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Let’s Call the Whole Thing Squash Our dear editor asked me if I could come up with recipes utilizing zucchini, which is one of the only vegetables I have no taste for. Perhaps it’s because it has none and is mostly water. My father did grow a variety called “eight ball” which was still practically flavorless; but, true to it’s name, perfectly round. It was the ideal thing to hollow out and fill with something that did have some flavor. Ratatouille is, of course, the obvious choice, but the sun-dried tomato and bacon custard was definitely better. Anyone who’s ever planted zucchini knows that it is a proliferate producer. If you go away for the weekend, more than likely you’ll come home to find one nearly the size of a canoe. Normally I’m all for bigger being better; never in the squash realm though. Even people that make the quick bread with it have to admit it’s not pleasant to hack apart and scrape out the seeds before grating it. There are some things that I’ve found over the years to make with it since I can’t ever seem to bring myself to just tossing it in the composter when someone brings it for a hostess present or I find some left on my porch. I do make a side dish with zucchini, yellow squash and julienne red peppers that is always a hit with my guests. I run the squash lengthwise along the julienne blade of a mandolin so that it looks like angel hair pasta. I only use the colored skin with perhaps a few passes of the flesh underneath. It’s very colorful and appealing and if you add enough garlic and herbs it actually tastes like something. The secret to making this dish is to have a very large skillet, that is extremely hot before adding the peppers and then, consequently, the squash. My partner adores grilled zucchini. I will eat it without much complaining since it is, after all, grilled. Salting and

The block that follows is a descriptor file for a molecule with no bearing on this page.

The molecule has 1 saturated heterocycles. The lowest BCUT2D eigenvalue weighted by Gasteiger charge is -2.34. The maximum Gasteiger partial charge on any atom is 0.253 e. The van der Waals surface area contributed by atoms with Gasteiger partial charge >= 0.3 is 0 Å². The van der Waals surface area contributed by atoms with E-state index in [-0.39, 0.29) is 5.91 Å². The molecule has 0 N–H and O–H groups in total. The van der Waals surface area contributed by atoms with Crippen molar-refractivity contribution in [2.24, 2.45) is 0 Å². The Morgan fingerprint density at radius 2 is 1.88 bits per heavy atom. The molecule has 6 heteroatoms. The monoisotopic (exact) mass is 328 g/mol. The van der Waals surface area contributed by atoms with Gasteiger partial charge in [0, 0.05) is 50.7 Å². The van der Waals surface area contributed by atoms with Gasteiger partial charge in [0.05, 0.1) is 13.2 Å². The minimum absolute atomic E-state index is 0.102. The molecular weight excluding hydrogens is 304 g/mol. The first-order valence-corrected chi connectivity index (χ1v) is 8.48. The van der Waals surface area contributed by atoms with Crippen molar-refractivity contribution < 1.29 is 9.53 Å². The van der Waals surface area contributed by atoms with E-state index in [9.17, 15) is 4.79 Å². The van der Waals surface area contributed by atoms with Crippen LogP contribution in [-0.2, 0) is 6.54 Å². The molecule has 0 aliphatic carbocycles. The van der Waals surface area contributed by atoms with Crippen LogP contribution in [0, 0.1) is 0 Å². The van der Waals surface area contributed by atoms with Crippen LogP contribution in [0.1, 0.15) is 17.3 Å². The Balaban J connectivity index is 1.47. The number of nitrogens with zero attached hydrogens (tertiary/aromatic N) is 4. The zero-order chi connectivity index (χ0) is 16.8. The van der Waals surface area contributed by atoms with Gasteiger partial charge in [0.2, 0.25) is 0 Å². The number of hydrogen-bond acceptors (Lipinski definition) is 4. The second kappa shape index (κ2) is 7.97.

seasoning for a few hours before hand helps to infuse some flavor and omit some of the water which makes steam and prohibits the formation of the perfect grill markings. It’s best to pat dry with a towel and brush with oil immediately before placing on the grill to insure proper marking. I recently had to do a few menus for someone with peptic ulcers. In doing some research on recommendations, I found that – because of its mild nature and high moisture content – squash is an excellent choice for a vegetable. Any diet that’s titled “The Bland Diet” is definitely not at the top of my list of choices, and I thank heaven that I’m not cursed with an ulcer. Perhaps my favorite thing to eat from the plant is the blossom. I had them in Italy prepared two ways. One was a simple 3-stage breaded (flour, egg and breadcrumbs) and deep fat fried. It was an absolutely amazing presentation on the plate and supremely delicate. The other was stuffed Capri style before being breaded and fried. I still make both preparations several times throughout the season. I like to think the more blossoms I cook, the less squash I’ll have to make. One tip for flavor enhancement is to incorporate at least 30% freshly-grated Parmesan cheese in the breadcrumbs. The filling for the blossoms is also outstanding as a topping or a filling for the squash itself. Have a wonderful summer and enjoy the bounty your garden or local farmers market has to order! Scott Sinemus is a Chef with a degree in Culinary Arts from the Pennsylvania Institute for Culinary Arts in Pittsburgh. He’s continued his education with classes from the Culinary Institute of America at Greystone and The Greenbrier; and has travelled internationally in search of authentic cuisine.